5 Reasons to Go Green in Cook County's MWRD Election

If you live in Cook County, there's an elected office on your ballot every two years that you may not have heard of, but that oversees a tremendous amount of taxpayer money: Commissioner of the Metropolitan Water Reclamation District of Greater Chicago (MWRD)

The MWRD is a taxpayer-funded agency with an annual budget of over a billion dollars that's responsible for wastewater treatment, flood prevention, and water quality testing in Cook County. The agency is overseen by an elected, nine-member Board of Commissioners—and under the current Commissioners, the agency's record is one of political corruption, misspent tax dollars, and serious water quality concerns.

This year, there's an exciting slate of five Green candidates running for the five MWRD Commissioner seats on the 2018 ballot:

  • Christopher Anthony - Ballot #56
  • Karen Roothaan - Ballot #57
  • Tammie Vinson - Ballot #58
  • Rachel Wales - Ballot #60
  • Geoffrey Cubbage - Ballot #62

Read on to find out more about the agency's recent history, and why you should be voting Green for MWRD this November!

Kirie Treatment Plant, one of the MWRD's seven major treatment centers.Kirie Water Reclamation Plant, one of the district's seven wastewater treatment facilities.

1. It's Time for a Change

Every Commissioner elected to the MWRD for the last twenty-plus years has come from the Cook County Democrats.

That's led to stagnation and rubber-stamping on what's supposed to be a deliberative, nine-member board. Instead of discussing and debating measures, the Board of Commissioners votes in unison to approve more than 99% of the measures before it.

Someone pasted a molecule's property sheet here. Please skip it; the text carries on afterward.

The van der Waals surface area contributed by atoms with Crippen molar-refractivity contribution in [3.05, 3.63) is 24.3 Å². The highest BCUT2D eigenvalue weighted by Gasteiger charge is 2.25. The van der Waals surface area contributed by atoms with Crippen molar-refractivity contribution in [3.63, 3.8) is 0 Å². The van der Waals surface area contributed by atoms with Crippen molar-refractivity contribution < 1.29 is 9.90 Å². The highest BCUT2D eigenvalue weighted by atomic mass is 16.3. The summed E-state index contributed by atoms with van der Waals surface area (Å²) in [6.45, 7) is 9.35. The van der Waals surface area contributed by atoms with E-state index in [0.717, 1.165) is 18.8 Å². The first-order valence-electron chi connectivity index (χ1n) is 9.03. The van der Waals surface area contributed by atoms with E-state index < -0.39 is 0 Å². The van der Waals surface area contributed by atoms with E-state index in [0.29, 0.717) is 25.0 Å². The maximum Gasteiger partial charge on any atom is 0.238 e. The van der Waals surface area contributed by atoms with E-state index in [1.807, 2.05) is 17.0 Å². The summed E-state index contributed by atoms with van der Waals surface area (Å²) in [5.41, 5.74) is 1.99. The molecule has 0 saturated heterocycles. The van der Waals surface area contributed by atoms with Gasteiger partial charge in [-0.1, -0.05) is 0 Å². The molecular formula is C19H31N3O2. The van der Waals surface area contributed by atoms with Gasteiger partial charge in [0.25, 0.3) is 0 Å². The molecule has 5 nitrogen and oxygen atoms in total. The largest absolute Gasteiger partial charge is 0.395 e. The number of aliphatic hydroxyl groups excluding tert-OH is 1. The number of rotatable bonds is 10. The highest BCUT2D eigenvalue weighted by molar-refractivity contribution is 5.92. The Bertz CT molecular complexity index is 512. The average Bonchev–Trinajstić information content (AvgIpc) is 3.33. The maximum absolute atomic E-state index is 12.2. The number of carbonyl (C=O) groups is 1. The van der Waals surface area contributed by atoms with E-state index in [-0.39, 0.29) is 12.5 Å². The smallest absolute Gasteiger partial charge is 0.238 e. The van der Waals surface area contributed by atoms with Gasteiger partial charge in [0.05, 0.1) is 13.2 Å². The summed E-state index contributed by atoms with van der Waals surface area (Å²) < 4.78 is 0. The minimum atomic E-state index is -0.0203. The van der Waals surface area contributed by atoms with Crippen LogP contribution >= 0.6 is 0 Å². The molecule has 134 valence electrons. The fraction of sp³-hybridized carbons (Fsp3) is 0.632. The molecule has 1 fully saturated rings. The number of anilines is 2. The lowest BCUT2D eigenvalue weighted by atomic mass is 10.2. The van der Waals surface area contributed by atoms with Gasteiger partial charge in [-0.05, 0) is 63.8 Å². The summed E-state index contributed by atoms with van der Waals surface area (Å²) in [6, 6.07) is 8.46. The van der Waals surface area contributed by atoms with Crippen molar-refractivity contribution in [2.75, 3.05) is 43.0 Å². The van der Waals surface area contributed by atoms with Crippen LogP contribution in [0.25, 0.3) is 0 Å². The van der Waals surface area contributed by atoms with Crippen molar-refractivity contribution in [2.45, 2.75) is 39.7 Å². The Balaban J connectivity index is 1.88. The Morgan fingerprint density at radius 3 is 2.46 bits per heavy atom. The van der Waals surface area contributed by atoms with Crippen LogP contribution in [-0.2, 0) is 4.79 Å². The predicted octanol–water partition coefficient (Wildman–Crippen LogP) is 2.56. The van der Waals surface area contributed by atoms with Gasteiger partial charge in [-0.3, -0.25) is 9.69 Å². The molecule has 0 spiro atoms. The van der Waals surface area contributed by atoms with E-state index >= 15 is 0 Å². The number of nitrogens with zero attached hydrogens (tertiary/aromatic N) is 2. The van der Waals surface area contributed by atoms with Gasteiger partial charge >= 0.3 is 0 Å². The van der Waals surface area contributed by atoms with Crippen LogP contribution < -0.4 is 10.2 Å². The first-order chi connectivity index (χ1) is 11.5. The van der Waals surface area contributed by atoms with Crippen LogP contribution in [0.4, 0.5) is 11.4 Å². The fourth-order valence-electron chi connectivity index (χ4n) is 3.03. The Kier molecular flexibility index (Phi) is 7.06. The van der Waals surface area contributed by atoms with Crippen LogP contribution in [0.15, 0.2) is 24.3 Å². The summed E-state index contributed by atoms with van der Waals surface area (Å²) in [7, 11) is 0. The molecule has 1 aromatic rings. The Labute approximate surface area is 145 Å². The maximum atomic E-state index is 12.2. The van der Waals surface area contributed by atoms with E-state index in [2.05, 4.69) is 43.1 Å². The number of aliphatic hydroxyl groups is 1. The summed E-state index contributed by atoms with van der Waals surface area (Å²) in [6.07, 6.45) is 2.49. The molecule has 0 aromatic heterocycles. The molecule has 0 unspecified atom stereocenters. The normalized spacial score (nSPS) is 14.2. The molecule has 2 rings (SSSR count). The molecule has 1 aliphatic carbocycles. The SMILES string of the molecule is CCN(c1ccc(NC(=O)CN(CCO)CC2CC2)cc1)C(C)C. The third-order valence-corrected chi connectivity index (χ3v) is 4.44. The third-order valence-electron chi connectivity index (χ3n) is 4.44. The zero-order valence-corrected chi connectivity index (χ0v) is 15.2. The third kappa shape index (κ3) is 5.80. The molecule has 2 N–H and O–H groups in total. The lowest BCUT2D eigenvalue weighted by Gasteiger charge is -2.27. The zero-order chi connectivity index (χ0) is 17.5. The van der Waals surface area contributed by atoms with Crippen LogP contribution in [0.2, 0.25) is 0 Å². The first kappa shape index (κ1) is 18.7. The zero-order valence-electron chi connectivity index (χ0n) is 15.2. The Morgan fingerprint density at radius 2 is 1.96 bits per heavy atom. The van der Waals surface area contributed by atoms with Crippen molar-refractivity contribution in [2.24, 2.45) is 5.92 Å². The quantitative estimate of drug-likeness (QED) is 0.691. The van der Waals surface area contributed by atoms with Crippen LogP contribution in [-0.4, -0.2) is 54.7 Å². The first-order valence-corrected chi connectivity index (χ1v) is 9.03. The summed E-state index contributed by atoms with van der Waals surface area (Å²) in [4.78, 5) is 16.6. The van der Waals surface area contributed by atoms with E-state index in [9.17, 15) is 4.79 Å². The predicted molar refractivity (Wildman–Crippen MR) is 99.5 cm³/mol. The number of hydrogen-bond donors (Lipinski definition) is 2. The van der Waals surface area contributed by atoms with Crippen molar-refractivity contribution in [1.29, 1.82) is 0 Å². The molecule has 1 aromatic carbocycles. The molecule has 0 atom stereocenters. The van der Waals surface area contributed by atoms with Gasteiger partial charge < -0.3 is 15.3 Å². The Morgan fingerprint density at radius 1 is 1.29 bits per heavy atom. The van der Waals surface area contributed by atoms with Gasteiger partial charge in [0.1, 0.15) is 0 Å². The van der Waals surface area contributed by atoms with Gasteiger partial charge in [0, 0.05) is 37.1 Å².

There are serious, complicated decisions to be made about Chicago's wastewater and flood management infrastructure. Taxpayers deserve a Board of Commissioners that will seriously consider costs and benefits to MWRD projects and spending, not just hand out contracts to well-connected friends and businesses. 

In a normal election cycle, voters select three members for the nine-member Board of Commissioners—but due to vacancies, five of the nine seats will be on the ballot in 2018. That gives Cook County voters the chance to elect a whole new majority, all on one ballot!

2. The MWRD is Failing Its Core Missions

The mandate for the MWRD is a specific one: the agency is responsible for treating Cook County's wastewater, managing and abating floods, and testing the Chicago Area Waterway System for harmful chemicals. The current Commissioners are coming up short on all three critical areas:

  • On wastewater management, we lag behind most other major metropolitan areas. Only two of the seven MWRD treatment plants use what's called a tertiary disinfecting treatment—an industry-standard step to fully clean liquid discharge before it leaves the plant. Much of the Chicago Area Waterway System, especially on the South and West sides, is so polluted that the water is not safe for human contact.